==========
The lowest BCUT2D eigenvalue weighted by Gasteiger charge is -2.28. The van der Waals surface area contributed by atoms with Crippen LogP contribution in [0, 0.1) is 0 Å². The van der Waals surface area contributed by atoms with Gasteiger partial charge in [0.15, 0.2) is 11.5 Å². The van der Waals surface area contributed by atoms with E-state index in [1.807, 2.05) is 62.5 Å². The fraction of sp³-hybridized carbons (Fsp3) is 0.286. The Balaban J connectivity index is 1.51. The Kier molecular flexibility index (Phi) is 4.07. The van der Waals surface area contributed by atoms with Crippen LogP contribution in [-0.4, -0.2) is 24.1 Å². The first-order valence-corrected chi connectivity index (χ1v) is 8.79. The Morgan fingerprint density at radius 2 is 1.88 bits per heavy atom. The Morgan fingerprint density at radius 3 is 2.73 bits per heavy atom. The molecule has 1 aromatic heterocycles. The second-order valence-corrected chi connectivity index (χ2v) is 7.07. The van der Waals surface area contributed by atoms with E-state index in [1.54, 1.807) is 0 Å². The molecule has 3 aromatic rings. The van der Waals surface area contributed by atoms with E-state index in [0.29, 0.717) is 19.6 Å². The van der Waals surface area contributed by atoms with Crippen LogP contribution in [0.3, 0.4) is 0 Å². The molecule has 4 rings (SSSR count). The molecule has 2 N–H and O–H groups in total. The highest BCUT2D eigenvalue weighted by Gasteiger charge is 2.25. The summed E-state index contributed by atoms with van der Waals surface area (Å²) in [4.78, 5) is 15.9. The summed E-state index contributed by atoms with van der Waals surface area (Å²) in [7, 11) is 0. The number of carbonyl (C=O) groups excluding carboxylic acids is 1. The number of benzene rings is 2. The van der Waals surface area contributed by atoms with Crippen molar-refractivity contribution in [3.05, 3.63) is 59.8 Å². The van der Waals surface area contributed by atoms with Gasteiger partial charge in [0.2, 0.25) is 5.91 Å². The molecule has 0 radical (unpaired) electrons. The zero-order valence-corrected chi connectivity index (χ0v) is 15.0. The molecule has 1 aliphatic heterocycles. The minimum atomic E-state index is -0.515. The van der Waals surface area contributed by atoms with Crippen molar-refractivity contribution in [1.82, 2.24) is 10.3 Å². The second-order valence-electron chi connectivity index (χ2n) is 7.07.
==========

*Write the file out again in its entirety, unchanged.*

The lowest BCUT2D eigenvalue weighted by Gasteiger charge is -2.28. The van der Waals surface area contributed by atoms with Crippen LogP contribution in [0, 0.1) is 0 Å². The van der Waals surface area contributed by atoms with Gasteiger partial charge in [0.15, 0.2) is 11.5 Å². The van der Waals surface area contributed by atoms with E-state index in [1.807, 2.05) is 62.5 Å². The fraction of sp³-hybridized carbons (Fsp3) is 0.286. The Balaban J connectivity index is 1.51. The Kier molecular flexibility index (Phi) is 4.07. The van der Waals surface area contributed by atoms with Crippen LogP contribution in [-0.4, -0.2) is 24.1 Å². The first-order valence-corrected chi connectivity index (χ1v) is 8.79. The Morgan fingerprint density at radius 2 is 1.88 bits per heavy atom. The Morgan fingerprint density at radius 3 is 2.73 bits per heavy atom. The molecule has 1 aromatic heterocycles. The second-order valence-corrected chi connectivity index (χ2v) is 7.07. The van der Waals surface area contributed by atoms with E-state index in [1.54, 1.807) is 0 Å². The molecule has 3 aromatic rings. The van der Waals surface area contributed by atoms with E-state index in [0.29, 0.717) is 19.6 Å². The van der Waals surface area contributed by atoms with Crippen LogP contribution in [0.3, 0.4) is 0 Å². The molecule has 4 rings (SSSR count). The molecule has 2 N–H and O–H groups in total. The highest BCUT2D eigenvalue weighted by Gasteiger charge is 2.25. The summed E-state index contributed by atoms with van der Waals surface area (Å²) in [4.78, 5) is 15.9. The summed E-state index contributed by atoms with van der Waals surface area (Å²) in [7, 11) is 0. The number of carbonyl (C=O) groups excluding carboxylic acids is 1. The number of benzene rings is 2. The van der Waals surface area contributed by atoms with Crippen molar-refractivity contribution in [3.05, 3.63) is 59.8 Å². The van der Waals surface area contributed by atoms with Gasteiger partial charge in [0.2, 0.25) is 5.91 Å². The molecule has 0 radical (unpaired) electrons. The zero-order valence-corrected chi connectivity index (χ0v) is 15.0. The molecule has 1 aliphatic heterocycles. The minimum atomic E-state index is -0.515. The van der Waals surface area contributed by atoms with Crippen molar-refractivity contribution in [1.82, 2.24) is 10.3 Å². The second-order valence-electron chi connectivity index (χ2n) is 7.07.